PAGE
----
|Date Reviewed:||November 2001|
|Location:||South Bainbridge Island, Puget Sound|
|Site Description:||Rocky reef|
|Main Attraction:||Interesting rock structure|
Orchard Rocks is located on the south side of Bainbridge Island. It is an easily recognizable dive site, as there are several large fish pens to the east and a large triangle shaped navigational marker on a piling where the rocks approach the surface. This site (like most in the Rich Passage area) is home to some hellacious currents, so I would only diving here at slack. In fact, with the shallowness of this site, I would only dive here at slack before ebb.
At the time I wrote this review, Alan Gill had a red dive buoy set up at this site. It is firmly anchored in about 40 fsw on the inside of the navigational marker. If you do not have a boat and want to try this site, you might want to contact Alan at Exotic Aquatics for a charter.
This is definitely not one of my favorite sites, but I think it is still worth a tank of air or two just to see it. The structure below the surface is volcanic in nature and forms numerous ridges ranging between 3 and 10 feet high. These rugged ridges tend to be covered in red kelp and pocked full of small holes, providing some shelter for some small marine critters. They are somewhat interesting to explore.
The variety of fish at this site was disappointing, Other than an occasional Ratfish, solitary Lingcod, some rather robust Irish Lords, a few other sculpins, and an abundance of every present perch, there were not many fish here. In fact, I was downright disappointed at the lack of variety of fish at this site. On the plus side, there are a number of interesting nudibranchs and colorful sponges clinging to the walls. In fact, I think I have seen more big Sea Lemons (perhaps yellow Ohdner's Dorids?) at a site than at any other, and I mean big! In addition to a number of different nudibranchs, Blood stars, Sunflower Stars, Northern Kelp Crabs, Hermit Crabs, and shrimp are in fair abundance. You may have to dig through the kelp leaves a bit to find some of the creatures clinging to the rocks.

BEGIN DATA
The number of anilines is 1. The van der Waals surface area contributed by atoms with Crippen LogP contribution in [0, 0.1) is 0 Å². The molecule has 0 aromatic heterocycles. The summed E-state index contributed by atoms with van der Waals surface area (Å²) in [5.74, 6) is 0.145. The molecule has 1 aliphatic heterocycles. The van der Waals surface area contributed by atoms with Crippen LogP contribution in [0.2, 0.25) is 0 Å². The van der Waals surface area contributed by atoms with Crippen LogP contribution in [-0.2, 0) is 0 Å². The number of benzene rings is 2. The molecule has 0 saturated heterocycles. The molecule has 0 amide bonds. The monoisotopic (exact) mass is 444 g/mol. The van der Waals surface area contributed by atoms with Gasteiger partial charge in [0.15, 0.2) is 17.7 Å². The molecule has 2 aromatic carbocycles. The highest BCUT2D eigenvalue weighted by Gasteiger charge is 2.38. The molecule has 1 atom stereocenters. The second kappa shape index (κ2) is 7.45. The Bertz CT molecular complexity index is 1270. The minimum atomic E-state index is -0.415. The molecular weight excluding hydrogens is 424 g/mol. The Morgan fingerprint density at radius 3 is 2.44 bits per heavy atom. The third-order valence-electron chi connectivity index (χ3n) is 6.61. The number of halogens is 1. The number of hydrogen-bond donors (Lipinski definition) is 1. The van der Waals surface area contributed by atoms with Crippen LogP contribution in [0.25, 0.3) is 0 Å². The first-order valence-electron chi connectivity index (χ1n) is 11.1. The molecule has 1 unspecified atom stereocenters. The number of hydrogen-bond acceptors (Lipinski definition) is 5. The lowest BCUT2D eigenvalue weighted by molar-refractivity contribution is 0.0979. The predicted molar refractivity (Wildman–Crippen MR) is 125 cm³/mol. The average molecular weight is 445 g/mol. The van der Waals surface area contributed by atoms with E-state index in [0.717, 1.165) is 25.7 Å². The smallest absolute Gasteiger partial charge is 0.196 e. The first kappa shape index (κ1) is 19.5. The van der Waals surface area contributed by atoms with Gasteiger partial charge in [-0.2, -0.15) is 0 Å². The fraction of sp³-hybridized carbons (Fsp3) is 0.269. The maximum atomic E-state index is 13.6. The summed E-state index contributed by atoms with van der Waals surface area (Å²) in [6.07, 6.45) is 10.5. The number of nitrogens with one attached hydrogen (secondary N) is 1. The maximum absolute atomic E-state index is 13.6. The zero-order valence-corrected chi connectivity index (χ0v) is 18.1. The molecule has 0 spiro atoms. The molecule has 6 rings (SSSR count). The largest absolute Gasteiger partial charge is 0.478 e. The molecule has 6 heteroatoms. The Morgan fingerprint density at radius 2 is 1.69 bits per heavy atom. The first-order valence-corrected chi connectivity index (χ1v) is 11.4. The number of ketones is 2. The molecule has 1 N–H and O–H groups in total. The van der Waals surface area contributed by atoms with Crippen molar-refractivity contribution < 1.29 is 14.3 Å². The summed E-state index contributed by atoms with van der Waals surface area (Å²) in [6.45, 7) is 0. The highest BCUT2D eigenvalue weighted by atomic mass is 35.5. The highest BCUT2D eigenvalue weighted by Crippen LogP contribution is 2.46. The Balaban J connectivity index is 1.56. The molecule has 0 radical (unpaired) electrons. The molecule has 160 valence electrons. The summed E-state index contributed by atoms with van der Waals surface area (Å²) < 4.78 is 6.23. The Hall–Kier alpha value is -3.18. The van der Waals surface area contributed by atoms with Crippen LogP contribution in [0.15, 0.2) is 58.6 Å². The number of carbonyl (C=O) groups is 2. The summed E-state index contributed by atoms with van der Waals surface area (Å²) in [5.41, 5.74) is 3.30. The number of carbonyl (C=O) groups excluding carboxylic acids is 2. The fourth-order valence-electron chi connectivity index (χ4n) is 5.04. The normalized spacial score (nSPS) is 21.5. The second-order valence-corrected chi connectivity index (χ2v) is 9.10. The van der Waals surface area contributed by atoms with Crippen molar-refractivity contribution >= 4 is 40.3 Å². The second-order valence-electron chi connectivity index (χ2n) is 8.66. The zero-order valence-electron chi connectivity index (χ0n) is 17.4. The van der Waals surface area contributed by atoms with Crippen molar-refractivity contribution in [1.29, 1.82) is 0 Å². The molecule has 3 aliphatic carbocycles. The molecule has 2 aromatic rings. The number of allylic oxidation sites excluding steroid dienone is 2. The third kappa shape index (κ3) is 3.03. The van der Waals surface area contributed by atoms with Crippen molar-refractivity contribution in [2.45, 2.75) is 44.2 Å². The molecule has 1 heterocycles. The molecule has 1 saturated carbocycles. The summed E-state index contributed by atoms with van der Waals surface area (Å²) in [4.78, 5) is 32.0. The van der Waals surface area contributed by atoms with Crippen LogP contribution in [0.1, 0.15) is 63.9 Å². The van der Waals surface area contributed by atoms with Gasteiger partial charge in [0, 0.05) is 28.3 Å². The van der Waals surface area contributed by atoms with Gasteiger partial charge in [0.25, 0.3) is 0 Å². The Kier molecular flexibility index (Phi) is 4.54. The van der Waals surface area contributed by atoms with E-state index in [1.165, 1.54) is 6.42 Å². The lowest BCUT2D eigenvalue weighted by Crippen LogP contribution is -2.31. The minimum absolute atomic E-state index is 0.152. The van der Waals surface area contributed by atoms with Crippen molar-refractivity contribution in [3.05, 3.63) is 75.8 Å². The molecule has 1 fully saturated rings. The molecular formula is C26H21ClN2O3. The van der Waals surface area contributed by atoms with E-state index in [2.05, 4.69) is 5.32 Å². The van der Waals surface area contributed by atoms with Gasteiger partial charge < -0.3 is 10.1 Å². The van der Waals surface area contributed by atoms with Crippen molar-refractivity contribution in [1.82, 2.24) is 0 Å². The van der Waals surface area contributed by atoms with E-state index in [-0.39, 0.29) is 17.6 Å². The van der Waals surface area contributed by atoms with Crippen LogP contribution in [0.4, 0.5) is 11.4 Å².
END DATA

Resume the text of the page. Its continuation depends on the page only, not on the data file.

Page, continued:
As you cruise along the flat level bottom here, you may run into some of the largest anchors you have ever seen. I assume these are or were for the fish pens at one time. One of the massive anchors we found wasn't attached to anything, and one was.
The things I do not like about this dive site are as follows: First, when I have been here, the vis has been about half what it is elsewhere in the Puget Sound. Most recently, we did a dive on China Wall where the vis was about 25 feet. The vis was about 12 feet at Orchard Rocks. I would guess the shallowness of this site (I have never been below 45 fsw at this site) combined with the expansive fish pens next to this site have something to do with the lousy vis. Second, as I stated before, this site can be a current hot spot. When diving here at slack, we have had no problems. However, I would rather "spend" my slack water dive at a more interesting site. Third, and also previously stated, is the lack of abundance of fish. There is ample marine life here if you look, just not of the finned variety. And finally, there is not much verticality or diversity to the reef, at least on the inside of the navigational marker. I tend to better enjoy dive sites that offers a nice wall or at least varied structure and slope.
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